|I Firmly Resolve, with the Help of Thy Grace, to Avoid the Near Occasion of Sin.
The Fourth Wednesday of Lent.*
Lessons from the feria, according to the ordinary form of the Roman Rite:
• Deuternonomy 4: 1, 5-9.
• Psalm 147: 12-13, 15-16, 19-20.
• Matthew 5: 17-19.
Lessons from the feria, according to the extraordinary form of the Roman Rite:
• Exodus 20: 12-24.
• Psalm 6: 3-4.
• Psalm 102: 10.
• Matthew 15: 1-20.
The Fourth Wednesday of the Great Fast; Mid-Lent;** and, the Feast of the Holy Martyr Theodotus, Bishop of Cyrene.
Lessons for the Presanctified,*** according to the Ruthenian recension of the Byzantine Rite:
• Genesis 9: 18—10: 1.
• Proverbs 12: 23—13: 9.
9:55 AM 3/2/2016 — Both lessons—from Deuteronomy and Matthew—remind us of the necessity of obeying the Commandments. Nothing earth-shattering in that. Perhaps we read these lessons today lest anyone become confused as a result of yesterday's lesson, in which our Lord cancels the Jewish ethic of an eye for an eye with his own, unyielding prescript about forgiveness. None of us should have walked away from that with the notion that the Commandments need not be obeyed; perhaps the Roman Missal just wants to make sure.
But tucked away in our Lord's little sermon today is the concept of the occasion of sin. In our Act of Contrition we routinely promise our Lord that we will avoid them, but we don't often consider how prevalent they can be. Avoiding occasions of sin requires forethought, and so often our sins are the result of having none. Someone who find himself stumbling upon some pornographic web site while using his computer in the evening hours when vulnerability to the sins of the flesh is most common may have to make a resolution not to touch his computer during those hours of the night; that would be a decision he would make in order to avoid an occasion of sin.
Part of the problem is that occasions of sin are subjective: what's an occasion of sin for one person may not be for another. Our eating habits can serve as a good analogy here: I'm a diabetic, and I also have no stomach, having had much of those bits surgically removed; so, when someone puts a slice of double-fudge chocolate cake in front of me, it doesn't tempt me because I know from experience that even just one bite could make me violently ill for the rest of the day; but, someone else may find that slice of cake difficult to resist. In the same way, what's an occasion of sin for one person may not be for another. Another analogy: someone who is not an alcoholic can have a glass of wine with his meal with no consequences, but an alcoholic cannot because even just one sip could result in a binge that would lead to a relapse into drunkenness.
When our Blessed Lord, in his little homily today, says that “whoever breaks one of the least of these commandments and teaches others to do so will be called least in the Kingdom of heaven” (Matt. 5: 19 RM3), He's not talking about someone overtly going around saying, “Let me teach you to break the Commandments”; He's talking about how easily it is for us to—often unwittingly—place someone else in what's an occasion of sin for them, even it is isn't one for us. A text message of a risque nature, for example, may not have any effect on us, but sent to someone else could be an occasion of impurity for that person.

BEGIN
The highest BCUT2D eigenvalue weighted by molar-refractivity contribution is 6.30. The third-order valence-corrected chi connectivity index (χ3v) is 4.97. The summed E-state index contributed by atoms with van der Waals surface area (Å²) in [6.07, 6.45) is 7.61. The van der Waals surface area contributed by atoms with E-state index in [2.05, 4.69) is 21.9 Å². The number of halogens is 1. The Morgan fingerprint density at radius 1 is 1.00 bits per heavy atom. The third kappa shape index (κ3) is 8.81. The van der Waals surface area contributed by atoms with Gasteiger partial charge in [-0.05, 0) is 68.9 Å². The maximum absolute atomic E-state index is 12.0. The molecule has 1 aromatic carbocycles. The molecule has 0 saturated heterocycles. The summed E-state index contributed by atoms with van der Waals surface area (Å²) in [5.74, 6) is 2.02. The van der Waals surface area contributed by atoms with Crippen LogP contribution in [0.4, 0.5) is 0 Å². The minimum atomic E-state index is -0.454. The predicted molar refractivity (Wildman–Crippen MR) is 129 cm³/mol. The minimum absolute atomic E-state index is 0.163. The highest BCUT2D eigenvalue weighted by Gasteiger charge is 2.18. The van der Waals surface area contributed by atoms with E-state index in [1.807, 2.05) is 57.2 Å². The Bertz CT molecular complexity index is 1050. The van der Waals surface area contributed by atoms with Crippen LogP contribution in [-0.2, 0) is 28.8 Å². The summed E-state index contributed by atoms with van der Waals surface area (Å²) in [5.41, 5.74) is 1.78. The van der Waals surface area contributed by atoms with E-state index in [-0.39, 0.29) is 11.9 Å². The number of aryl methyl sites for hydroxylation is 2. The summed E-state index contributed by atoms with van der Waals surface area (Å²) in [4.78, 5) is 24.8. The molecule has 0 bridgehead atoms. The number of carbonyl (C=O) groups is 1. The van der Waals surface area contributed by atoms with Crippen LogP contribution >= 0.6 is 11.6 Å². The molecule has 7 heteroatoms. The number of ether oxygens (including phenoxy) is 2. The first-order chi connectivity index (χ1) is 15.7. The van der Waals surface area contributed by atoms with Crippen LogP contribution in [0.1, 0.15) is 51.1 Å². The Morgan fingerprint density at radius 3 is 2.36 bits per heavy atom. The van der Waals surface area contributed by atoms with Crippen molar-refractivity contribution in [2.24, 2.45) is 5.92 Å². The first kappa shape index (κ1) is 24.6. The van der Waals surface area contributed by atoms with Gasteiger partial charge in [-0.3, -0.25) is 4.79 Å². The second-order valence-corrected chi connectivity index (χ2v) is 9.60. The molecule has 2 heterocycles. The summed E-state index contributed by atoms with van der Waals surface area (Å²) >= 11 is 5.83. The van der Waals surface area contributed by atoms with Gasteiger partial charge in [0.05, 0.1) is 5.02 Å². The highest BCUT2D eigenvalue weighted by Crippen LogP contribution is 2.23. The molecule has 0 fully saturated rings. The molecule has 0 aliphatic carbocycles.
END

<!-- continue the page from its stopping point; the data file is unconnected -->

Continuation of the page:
Remember the little Examination of Conscience cards I was giving out during Advent? There's a question on there which asks us to consider whether we've done anything to lead someone else into an occasion of sin: that's because there are things we could say or do which may have no moral implications for us, but which could lead someone else into a temptation toward sin. How are we supposed to know what might be an occasion of sin for someone else? We can't know. That's why our Lord is so forceful in His words today: when dealing with the souls of others, extreme caution and prudence is always indicated.
Let us ask our Lord today not only for the courage to avoid whatever may lead us into sin, but for an increase in the virtue of prudence, so that nothing we say or do could possibly be an occasion of sin for anyone we may meet along the way.
* Today is what the Roman Missals refer to as "Wednesday of the Third Week of Lent." Cf. the post here for an explanation of why that designation is rejected on this site.
** In the Byzantine Tradition, the feast of Mid-Lent marks the exact half-way point between the first day of Lent (the Monday after Cheesefare Sunday) and Pascha. It is on this day that the litany for those about to be baptized begins to be chanted at services.
*** In the Byzantine Tradition—as in most Eastern Christian traditions, both Orthodox and Catholic—the Eucharist is not celebrated on the weekdays of the Great Fast. In some traditions, the faithful are expected to fast from the Blessed Eucharist during this time, abstaining from Holy Communion except on Saturdays and Sundays.
In other traditions, including the Ruthenian recension, Holy Communion may be distributed to the faithful daily provided that the Divine Liturgy is not celebrated. On Wednesday and Friday evenings, the Divine Liturgy of Presanctified Gifts is celebrated, consisting of a form of Solemn Vespers coupled with a Communion Service in which the Eucharist confected on the previous Sunday may be received by the faithful. On the other weekdays, another service—usually the Sixth Hour of the Divine Office or a simpler service called "Typica"—may be celebrated at which Holy Communion may also be offered to the faithful. Notice that the readings for these services do not include a Gospel lesson; a Gospel would only be sung on significant Holy Days or during the Presanctified Liturgies of Holy and Great Week.